Tuesday, 24 May 2011

More from the other coast

The Safari was out on the estate early doors this morning and it was still triple windy! Yesterday the Safari wasn't sure if we saw a Red Squirrel dart up and round the back of a huge Large Leaved Lime tree. A chat with one of the estate's staff told us there were some about but there are also a few Grey Squirrels too which they are trying to keep from getting a toehold on the estate which is in an area where there is still a healthy population of Reds.

Also on the estate are Badgers, (be nice to see one of those as its ages since we saw a live one and there are plenty of roadkills up this way) and Roe Deer, one of which we saw eating the profits this morning.

Our walk took us down to the river again and we found a species we expected to find sooner or later, Goosander (177). There were five of them all of which except one flew up fiver and out of range. The other floated past at speed downstream.

Hidden away in the riverside vegetation wasa singing Sedge Warbler that occassionaly set off on song flights out over the river but wouldn't settle back on a picable perch.

Back at the digs the groundsman was collecting last night's windfall with his brilliant little red Fergy - we learned to drive on one of these and have a real soft spot for them - rubbish compared to a modern tractor but they just have so much more character about them or iss that the notalgia talking? In the old days our fields were full of Lapwings and Skylarks and on these tractors we could lift the gear oveer the nests as we could see them in frint of us...so many more nests and young survived...then we sprayed them with DDT...not so nice!!!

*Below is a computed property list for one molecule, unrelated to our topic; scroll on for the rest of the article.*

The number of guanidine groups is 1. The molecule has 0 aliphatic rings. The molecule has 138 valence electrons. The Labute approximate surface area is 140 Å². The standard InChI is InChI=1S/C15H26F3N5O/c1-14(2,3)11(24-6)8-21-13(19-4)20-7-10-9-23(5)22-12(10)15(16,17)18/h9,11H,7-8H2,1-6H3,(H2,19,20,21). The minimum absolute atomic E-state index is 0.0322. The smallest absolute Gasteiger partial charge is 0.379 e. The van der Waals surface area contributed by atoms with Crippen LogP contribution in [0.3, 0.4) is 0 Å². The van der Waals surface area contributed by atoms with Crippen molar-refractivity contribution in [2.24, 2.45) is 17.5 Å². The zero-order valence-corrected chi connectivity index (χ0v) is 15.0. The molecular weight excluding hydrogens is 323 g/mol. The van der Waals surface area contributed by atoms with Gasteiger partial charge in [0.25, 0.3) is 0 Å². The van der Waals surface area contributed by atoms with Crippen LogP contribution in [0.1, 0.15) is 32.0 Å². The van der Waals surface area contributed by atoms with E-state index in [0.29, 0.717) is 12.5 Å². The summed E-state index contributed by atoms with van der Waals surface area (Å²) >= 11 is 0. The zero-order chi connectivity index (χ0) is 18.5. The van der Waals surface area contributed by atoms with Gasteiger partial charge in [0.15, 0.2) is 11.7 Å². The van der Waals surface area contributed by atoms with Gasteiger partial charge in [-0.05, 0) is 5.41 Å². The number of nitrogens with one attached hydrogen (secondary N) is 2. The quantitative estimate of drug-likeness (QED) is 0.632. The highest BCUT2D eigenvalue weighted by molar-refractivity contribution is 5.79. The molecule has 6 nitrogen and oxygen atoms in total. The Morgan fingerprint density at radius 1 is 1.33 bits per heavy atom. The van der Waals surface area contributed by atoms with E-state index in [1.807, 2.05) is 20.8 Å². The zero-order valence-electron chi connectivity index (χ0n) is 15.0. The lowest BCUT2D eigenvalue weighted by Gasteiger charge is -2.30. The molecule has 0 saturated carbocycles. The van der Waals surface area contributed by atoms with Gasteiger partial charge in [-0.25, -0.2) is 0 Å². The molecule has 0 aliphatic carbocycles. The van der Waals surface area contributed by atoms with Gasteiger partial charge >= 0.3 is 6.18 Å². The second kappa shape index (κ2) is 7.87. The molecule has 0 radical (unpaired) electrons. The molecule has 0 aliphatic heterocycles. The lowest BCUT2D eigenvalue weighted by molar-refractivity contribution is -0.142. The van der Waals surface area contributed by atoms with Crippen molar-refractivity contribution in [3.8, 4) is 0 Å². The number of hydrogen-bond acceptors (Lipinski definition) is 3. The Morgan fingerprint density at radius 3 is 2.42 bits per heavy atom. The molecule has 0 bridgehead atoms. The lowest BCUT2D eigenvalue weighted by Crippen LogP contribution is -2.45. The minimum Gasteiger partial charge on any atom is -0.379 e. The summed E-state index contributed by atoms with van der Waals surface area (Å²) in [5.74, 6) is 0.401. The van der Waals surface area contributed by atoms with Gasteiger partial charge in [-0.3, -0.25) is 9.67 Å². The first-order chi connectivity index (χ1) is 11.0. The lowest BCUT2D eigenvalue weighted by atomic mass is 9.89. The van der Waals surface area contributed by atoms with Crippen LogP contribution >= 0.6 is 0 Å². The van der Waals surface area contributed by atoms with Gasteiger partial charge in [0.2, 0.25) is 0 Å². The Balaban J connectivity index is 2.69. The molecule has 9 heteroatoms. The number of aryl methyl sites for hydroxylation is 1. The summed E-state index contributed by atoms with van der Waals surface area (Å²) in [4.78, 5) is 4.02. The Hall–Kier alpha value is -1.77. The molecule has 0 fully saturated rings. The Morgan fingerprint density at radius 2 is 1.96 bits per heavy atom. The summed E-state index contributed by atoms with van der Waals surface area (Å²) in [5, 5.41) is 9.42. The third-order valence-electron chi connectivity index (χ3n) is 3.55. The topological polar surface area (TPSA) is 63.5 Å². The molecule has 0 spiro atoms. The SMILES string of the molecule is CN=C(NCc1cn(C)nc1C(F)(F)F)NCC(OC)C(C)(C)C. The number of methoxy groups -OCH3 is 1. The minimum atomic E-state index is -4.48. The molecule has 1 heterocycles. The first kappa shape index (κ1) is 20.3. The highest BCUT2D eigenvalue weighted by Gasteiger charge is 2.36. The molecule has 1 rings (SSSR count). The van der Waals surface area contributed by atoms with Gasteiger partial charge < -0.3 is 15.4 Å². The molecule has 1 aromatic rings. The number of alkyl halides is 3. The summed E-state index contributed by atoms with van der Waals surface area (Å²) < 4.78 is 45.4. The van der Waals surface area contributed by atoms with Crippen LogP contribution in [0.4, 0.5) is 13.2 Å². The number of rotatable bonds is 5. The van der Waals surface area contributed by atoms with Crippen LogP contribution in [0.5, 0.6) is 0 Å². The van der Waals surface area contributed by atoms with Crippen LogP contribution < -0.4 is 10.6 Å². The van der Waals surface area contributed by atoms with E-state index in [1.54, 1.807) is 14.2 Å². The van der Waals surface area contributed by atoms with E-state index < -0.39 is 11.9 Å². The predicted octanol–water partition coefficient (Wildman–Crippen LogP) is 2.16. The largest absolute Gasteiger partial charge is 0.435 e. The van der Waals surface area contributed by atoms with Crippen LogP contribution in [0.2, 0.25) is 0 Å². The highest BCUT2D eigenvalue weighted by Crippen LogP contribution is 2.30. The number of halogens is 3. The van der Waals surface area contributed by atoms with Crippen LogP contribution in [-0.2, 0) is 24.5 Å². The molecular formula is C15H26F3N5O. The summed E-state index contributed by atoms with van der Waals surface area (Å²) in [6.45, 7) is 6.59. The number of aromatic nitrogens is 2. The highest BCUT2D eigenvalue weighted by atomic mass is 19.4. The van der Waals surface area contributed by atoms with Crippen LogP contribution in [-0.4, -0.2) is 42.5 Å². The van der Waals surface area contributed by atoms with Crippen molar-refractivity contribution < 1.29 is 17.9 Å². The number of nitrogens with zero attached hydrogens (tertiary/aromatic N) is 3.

After a bit of brekkie it was off to the cliffs at St Abb's and having never been before we were impressed, fantastic scenery.
The white patch isn't pale rock it's been 'painted' by Guillemots.

Another year bird in the form of a Fulmar (178) drifted round the far end of the cliffs.
Down at base of the cliffs a few Razorbills and Shags hung around the rocks.

The weather tuned for the worst giving dramatic cliffscapes over the harbour of St Abb's and we headed quickly back to the car via the tea-rooms!

Taknig a chance with the squalls we set off north deeper into Scotland to check out a beach area we'd been recommended not far past the nuclear power station! However, despite following the map to Scotland's Geology Trail we couldn't get there as the road was blocked with about 1000 tons of gravel and a sign saying No Access as a quarry had set up operations there - and this was the only road in and out, there is/was no other access by car - b*gger!!!

Then the clouds burst so it was back to temporary Base Camp.

Where to next? Will the weather improve, will we head south back in to England? In the meantime let us know how heavy the rain is in your outback.

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